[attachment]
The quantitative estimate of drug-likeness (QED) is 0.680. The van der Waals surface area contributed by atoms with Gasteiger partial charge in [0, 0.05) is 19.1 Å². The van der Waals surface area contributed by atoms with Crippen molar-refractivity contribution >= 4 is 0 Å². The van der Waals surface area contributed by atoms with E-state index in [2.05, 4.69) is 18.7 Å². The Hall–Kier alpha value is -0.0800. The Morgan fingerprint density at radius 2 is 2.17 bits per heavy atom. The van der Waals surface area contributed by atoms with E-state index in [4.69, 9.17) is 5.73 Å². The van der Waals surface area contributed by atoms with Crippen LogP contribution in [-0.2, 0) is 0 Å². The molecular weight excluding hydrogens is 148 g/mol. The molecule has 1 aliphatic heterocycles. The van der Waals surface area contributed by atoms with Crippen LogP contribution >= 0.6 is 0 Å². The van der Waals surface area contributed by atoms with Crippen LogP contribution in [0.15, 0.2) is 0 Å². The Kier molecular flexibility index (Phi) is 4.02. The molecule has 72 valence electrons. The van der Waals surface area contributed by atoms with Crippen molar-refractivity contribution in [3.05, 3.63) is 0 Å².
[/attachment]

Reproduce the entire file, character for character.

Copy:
The quantitative estimate of drug-likeness (QED) is 0.680. The van der Waals surface area contributed by atoms with Gasteiger partial charge in [0, 0.05) is 19.1 Å². The van der Waals surface area contributed by atoms with Crippen molar-refractivity contribution >= 4 is 0 Å². The van der Waals surface area contributed by atoms with E-state index in [2.05, 4.69) is 18.7 Å². The Hall–Kier alpha value is -0.0800. The Morgan fingerprint density at radius 2 is 2.17 bits per heavy atom. The van der Waals surface area contributed by atoms with E-state index in [4.69, 9.17) is 5.73 Å². The van der Waals surface area contributed by atoms with Crippen LogP contribution in [-0.2, 0) is 0 Å². The molecular weight excluding hydrogens is 148 g/mol. The molecule has 1 aliphatic heterocycles. The van der Waals surface area contributed by atoms with Crippen LogP contribution >= 0.6 is 0 Å². The van der Waals surface area contributed by atoms with Crippen LogP contribution in [0.15, 0.2) is 0 Å². The Kier molecular flexibility index (Phi) is 4.02. The molecule has 72 valence electrons. The van der Waals surface area contributed by atoms with Crippen molar-refractivity contribution in [3.05, 3.63) is 0 Å².